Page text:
artwork by puppyteeth

artwork by puppyteeth

RADIO

Quotes:

Nothing but the best coming from Nasti Weather. Through the tenderness of her poetic words, Nasti takes her audience through change and transformation. A master at her craft and a pleasure to watch. ”

— Chelsea D.E Johnson - Old Soul Rebel

She engages and draws her audience in with her level of vulnerability and creative inquisitiveness that is not commonly seen. Her performances are unique and dynamic.”

— Jasmine Lidell - The Wise Hall & Lounge

Nasti Weather brought their groovy soul to a packed, cozy room at the 2017 Woodstove Festival. Many who where lucky enough to duck into the Barbershop Venue to get out of the snow count it as one of their favourite performances of the weekend. ”

— Artistic Director - Woodstove Festival

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Nasti Weather and the Essential Nature of Shadow

by Venta Rutkauskas 

Community Arts Council of Williams Lake & Area 

Click here for the original article

"The wind blows cold and mean sometimes. The rain and sleet slap and bite, become piercing ice. Collars up, hats pulled down, our eyes squint to look hard at the gray and dreary fast approaching. Sure, it’s nasty. But if the sun shone upon your radiant face every day, then heaven would start to look like hell, bleached and parched from the incessant pleasant of rays gone astray. It’s time to embrace the dark, and the gift of recognition the shadow brings. 

Nasti Weather’s frontwoman, Anastasia Schlechleitner , is like a shadow dancer, standing in the storm, the weather unfolding around her, now dark, soon bright. She sings like a slow burn from an electric light bulb a hundred years ago… So very current, this artist charges her voice and lyric with precious-metal-secrets dug up from a mine called heart.  The mystics have always revered the voice as a soul infused calling card, and sometimes, when you hear that certain something in a singer’s voice, you are lifted to a sphere of intimacy that is wiser than their years. Ana’s song-stories rise, sometimes up from the gutter while other tales topple in from the ethereal dreamtime. Listen in and you’ll be drawn from your reveries into a banjo tinged world where light and dark dance eternally in the cosmic twin embrace. 

Ana’s voice speaks of loss and love, how we might overcome, then delves into intensely personal debates about becoming free. With tone and grit, she channels the svelte jazz singers and worn blues pipes from eras bygone. Lyrically, she paints with personal experiences of living through adversity, with mental illness, of seeing life through a lens darkly. Standing centre stage on songs like Darkside, she’ll advise you “to best respect your demons” and bring them into your loving arms, courageously unveiling her vulnerabilities in hopes that the audience might join the conversation about these internal struggles. Ana’s willingness to share arises from a longing to connect with others experiencing embattlement, depression and anxiety, and to comfort those who are pushed to the margins. Her songs weave and build community around themselves, calling us all to reflect as they dive deep into the penumbra of human experience.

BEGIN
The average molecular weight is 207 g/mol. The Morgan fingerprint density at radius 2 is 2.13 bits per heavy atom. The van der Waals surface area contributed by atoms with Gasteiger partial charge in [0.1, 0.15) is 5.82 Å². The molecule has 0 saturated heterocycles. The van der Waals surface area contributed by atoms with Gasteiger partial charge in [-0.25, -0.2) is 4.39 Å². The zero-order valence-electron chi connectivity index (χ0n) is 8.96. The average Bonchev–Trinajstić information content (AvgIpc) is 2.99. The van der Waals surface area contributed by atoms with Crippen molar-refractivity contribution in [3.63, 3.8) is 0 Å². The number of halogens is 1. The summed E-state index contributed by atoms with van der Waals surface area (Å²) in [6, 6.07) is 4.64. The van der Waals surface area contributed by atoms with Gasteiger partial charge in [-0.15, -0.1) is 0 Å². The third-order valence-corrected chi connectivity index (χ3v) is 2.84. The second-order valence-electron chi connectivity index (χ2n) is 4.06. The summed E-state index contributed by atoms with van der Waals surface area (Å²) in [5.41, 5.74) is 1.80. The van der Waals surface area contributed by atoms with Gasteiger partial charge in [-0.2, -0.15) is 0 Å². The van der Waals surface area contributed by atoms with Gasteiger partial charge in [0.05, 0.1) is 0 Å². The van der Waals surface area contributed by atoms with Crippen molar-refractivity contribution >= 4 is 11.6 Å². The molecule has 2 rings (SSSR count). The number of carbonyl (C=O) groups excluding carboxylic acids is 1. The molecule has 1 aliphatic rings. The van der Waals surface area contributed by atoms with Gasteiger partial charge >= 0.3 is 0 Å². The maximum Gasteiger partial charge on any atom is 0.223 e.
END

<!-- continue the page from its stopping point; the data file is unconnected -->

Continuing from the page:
Ana was always drawn to music, but not always as a musician. She worked for years behind the scenes, at venues or booking shows for bands before she ever took to the stage. “I was deeply insecure, and there was a part of me that was always drawn to perform, but I never thought I would be good enough,” she explains. A move to the west coast wilds of Tofino introduced her to a community of free souls, where they often sang and played instruments at local gatherings. “There was a lot of room to play and experiment and everybody was singing, because we wanted to do that together.” 

To empower and free the voice, sometimes the singer takes an inner pilgrimage through the rugged landscape of inherited beliefs.  For Ana, as she challenged herself to project more, it dawned on her that she had intentionally stayed quiet as a child, avoiding the turmoil that arose if she didn’t. “As a child, I taught myself to never project my voice,” she remembers. “I never wanted things to escalate at home.” Staying safe while young, the internalized message followed her onto the stage. Ana could either stay safe, or dive in, trust and open her voice. “The more I sang and the more that my voice started to open up, the more my insecurities stopped holding me back from enjoying what it is to be that expressive.” 

So, Ana let loose her breath and intention. She left a relationship and the band formed with her ex, daring herself to start again, on her own. Banjo slung around her shoulder, the songs came slowly, but they came, some like visitations of the holy spirit after a tranquil sleep. Let yourself fall into the imagery of Heaven, rowed to the pearly gates by gentle strum banjo and old soul hymn that pursues sinners and unborn babies. What have we been brought up believing about who deserves beauty or punishment?  Heaven transforms personal stories into transcendent meditations on disassociation and redemption. 

In fierce feminine vulnerability, Nasti Weather calls up a storm, knowing the calm will come. There’s room for play and laughter beside the grit and tears. If you’re willing to dance in the darkness, Ana will guide you with her candlelit beacon to another side of the coin. Love and light can’t always be seen without the natural cycle of storm and cloud casting the essential shadow… "

-Venta Rutkauskas

Community Arts Council of Williams Lake & Area 

 

Click here for the original article